01.09.15My New Favorite Word
My new favorite word is ‘pause’- especially when it’s used in place of the word ‘stop.’ We’ve been discussing this a lot lately at our workshops- in a lot of different settings.
Consider, for example, a ‘rally-killer,’ a student who hogs the stage at exactly the wrong time: you ask for a piece of evidence that Jonas’ perspective is changing and he begins a long-winded and meandering rehearsal of everything he knows about the novel. Meanwhile you’ve got a lesson to cover. Honestly, you can’t let him go on forever. But saying, “Stop” is just a bit harsh, especially when the idea is to discuss your thinking, after all. It’s a misdemeanor and a well-meaning one at that. Saying, “Pause,” possibly followed by “I like your thinking but I want to let some other folks join in” or “but I really want to focus on the evidence for how Jonas is changing,” has a gentleness- a pause implies you might start up again, that you will continue at some point. Which is true.
It’s also useful in behavioral situations. You make a relatively low level correction of a student and she reacts hotly, her words–exaggerating the situation, a bit defensive maybe–working her up into a state. To tell a student in that state of emotion to stop is likely to get her more worked up. But “pause” has a calming effect. As in: “Pause, Sara. Don’t get ahead of yourself. I asked if you had your book. I haven’t asked why yet. We haven’t discussed what we’re going to do about it if you don’t. I just asked whether you have it. Do you?” Saying “pause” is like saying “time out.” Calms the student. Calms you too.
I noticed a top soccer coach using it the other day too. One of the really important things to do when stopping a practice to make a teaching point is to be quick, to avoid over-talking and to get back to playing quickly. Of course if players know you’ll be quick and then they’ll be back at it ASAP, they’re more attentive while you’re talking and you can make your point faster. It’s a virtuous cycle. The coach used the word ‘pause’ to break the drill for a coaching point. As always, it implied that they’d be back playing soon. And it was a reminder to him. It set in his mind the expectation that his breaks would be fast. And they were. “Pause,” he’d say. “When you make that run it can’t look lazy like this. It has to be sharp like this. With acceleration. Let me see that now. Play!” Result: his kids were locked-in attentive and his breaks were lightning fast.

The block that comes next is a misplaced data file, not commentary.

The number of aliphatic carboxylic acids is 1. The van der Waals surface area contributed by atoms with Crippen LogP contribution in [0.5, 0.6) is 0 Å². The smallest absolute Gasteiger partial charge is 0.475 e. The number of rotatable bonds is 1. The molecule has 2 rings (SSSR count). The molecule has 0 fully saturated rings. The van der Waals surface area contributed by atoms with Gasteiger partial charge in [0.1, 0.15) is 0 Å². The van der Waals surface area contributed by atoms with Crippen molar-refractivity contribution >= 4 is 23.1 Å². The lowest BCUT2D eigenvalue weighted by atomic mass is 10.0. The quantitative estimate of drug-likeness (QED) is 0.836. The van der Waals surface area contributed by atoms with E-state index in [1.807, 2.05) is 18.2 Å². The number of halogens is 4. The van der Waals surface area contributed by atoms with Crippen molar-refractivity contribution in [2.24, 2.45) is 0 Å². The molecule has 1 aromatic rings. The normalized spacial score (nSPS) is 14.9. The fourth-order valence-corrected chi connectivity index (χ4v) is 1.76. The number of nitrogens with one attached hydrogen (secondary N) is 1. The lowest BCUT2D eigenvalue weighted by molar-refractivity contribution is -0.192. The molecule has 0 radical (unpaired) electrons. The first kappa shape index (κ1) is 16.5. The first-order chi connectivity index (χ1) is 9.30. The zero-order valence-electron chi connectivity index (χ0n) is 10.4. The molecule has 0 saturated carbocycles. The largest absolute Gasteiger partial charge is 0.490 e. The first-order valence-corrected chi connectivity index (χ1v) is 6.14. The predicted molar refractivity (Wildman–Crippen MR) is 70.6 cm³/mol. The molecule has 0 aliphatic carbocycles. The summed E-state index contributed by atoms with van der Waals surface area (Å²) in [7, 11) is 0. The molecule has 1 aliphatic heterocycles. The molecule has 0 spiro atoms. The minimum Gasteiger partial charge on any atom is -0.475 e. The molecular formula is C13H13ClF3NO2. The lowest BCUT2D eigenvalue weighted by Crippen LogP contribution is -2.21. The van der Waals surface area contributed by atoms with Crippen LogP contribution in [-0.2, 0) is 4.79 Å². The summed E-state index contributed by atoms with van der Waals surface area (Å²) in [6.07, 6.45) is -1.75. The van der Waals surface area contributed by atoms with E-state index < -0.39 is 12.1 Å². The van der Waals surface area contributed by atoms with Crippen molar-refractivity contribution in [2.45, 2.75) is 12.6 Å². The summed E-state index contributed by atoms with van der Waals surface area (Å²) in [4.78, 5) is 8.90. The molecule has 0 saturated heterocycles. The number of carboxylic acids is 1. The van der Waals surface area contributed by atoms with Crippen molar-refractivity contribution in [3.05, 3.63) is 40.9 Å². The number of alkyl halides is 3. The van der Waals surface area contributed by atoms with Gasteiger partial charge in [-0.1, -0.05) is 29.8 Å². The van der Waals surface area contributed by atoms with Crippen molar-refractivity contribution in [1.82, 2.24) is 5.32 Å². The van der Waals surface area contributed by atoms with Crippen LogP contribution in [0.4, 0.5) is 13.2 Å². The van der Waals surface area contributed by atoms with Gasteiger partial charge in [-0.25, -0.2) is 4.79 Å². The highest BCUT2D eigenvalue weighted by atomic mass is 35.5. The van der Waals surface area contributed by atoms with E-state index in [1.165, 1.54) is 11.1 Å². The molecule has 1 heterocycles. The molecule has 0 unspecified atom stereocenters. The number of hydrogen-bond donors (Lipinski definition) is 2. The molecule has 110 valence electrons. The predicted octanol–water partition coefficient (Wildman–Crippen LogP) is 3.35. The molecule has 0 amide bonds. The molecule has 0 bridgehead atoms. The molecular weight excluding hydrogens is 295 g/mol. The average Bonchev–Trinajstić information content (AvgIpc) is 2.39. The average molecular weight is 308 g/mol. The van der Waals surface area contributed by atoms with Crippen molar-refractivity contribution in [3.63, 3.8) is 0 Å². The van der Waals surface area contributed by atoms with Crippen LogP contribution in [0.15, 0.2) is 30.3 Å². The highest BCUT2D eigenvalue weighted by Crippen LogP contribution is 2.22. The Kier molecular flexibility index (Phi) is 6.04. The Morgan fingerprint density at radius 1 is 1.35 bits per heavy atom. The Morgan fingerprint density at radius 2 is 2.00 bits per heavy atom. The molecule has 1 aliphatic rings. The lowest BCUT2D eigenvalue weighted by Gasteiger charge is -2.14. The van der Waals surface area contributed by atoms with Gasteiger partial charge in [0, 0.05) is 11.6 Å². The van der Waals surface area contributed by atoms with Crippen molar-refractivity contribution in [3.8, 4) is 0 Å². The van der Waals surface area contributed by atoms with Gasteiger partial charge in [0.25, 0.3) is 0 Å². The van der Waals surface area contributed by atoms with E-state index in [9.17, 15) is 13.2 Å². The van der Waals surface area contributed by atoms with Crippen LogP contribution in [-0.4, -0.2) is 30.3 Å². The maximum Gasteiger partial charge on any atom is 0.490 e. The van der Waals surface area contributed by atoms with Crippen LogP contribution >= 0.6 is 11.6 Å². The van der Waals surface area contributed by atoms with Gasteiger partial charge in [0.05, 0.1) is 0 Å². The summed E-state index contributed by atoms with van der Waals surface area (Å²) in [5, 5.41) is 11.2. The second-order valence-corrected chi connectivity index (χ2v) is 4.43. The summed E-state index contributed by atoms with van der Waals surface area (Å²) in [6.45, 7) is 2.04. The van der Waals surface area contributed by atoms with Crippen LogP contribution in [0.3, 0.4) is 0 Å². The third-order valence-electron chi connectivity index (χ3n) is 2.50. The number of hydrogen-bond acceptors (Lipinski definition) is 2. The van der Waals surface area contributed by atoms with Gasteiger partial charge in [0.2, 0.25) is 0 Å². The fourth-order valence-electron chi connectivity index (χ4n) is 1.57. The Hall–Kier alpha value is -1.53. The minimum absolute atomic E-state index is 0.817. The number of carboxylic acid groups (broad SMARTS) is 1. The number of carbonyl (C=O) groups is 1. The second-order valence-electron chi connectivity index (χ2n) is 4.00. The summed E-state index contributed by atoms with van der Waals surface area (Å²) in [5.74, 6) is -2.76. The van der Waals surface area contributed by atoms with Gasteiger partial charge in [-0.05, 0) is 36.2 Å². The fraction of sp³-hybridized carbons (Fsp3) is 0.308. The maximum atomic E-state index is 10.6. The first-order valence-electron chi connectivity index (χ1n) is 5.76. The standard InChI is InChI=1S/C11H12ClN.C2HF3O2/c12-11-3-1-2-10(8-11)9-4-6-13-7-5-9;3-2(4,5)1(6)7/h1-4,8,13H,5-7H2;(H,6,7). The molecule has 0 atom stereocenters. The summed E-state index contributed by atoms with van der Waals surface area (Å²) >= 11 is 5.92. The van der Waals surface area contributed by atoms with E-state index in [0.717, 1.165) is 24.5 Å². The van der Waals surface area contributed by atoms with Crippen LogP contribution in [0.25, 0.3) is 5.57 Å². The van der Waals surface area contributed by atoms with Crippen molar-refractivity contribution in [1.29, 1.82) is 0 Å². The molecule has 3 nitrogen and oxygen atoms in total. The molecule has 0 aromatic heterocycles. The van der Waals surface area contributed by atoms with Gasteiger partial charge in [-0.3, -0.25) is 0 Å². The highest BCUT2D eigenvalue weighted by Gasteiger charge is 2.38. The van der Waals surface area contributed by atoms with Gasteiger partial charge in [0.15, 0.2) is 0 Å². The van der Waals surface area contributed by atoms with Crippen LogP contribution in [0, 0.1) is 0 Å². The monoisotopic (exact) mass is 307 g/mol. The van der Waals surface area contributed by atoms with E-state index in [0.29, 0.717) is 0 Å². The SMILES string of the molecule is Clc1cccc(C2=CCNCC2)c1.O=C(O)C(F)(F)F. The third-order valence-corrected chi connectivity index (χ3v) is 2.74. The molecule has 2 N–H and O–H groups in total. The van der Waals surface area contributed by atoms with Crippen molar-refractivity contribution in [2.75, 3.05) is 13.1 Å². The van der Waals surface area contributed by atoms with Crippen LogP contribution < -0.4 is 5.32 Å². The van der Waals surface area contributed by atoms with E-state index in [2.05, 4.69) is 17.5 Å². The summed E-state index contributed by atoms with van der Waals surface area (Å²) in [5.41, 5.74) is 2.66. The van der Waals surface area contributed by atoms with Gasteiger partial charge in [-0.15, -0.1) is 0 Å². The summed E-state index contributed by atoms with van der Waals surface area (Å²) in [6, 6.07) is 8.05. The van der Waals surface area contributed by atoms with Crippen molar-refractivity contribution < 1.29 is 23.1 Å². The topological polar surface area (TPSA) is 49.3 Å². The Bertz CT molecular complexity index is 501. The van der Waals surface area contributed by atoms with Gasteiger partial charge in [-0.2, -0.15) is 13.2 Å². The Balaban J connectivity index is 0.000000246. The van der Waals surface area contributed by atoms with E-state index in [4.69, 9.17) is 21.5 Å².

I was reminded of the power of pause again today in our workshop on Writing for Reading. Cristin from Capitol Collegiate in Sacramento was modeling inserting a writing prompt after reading and before discussion. After a student finished a paragraph she used the magic word: “Pause,” she said. “I want to know more about what Mr. MacGregor means when he shouts ‘Good gracious, a rabbit!’ Take one minute to write in your journals. What does he mean by that?”
The word “pause” was perfect. It reminded students that they’d be back to reading soon and kept them looking forward to that. But it also preserved efficiency. Since it implied “we’ll get back to reading in just a minute” she didn’t have to say that and she could transition smoothly and immediately into writing while the text was fresh in her students’ minds.
Yes, indeed, it’s a fine word, that ‘pause.’ So happy to have paused briefly here to admire it.
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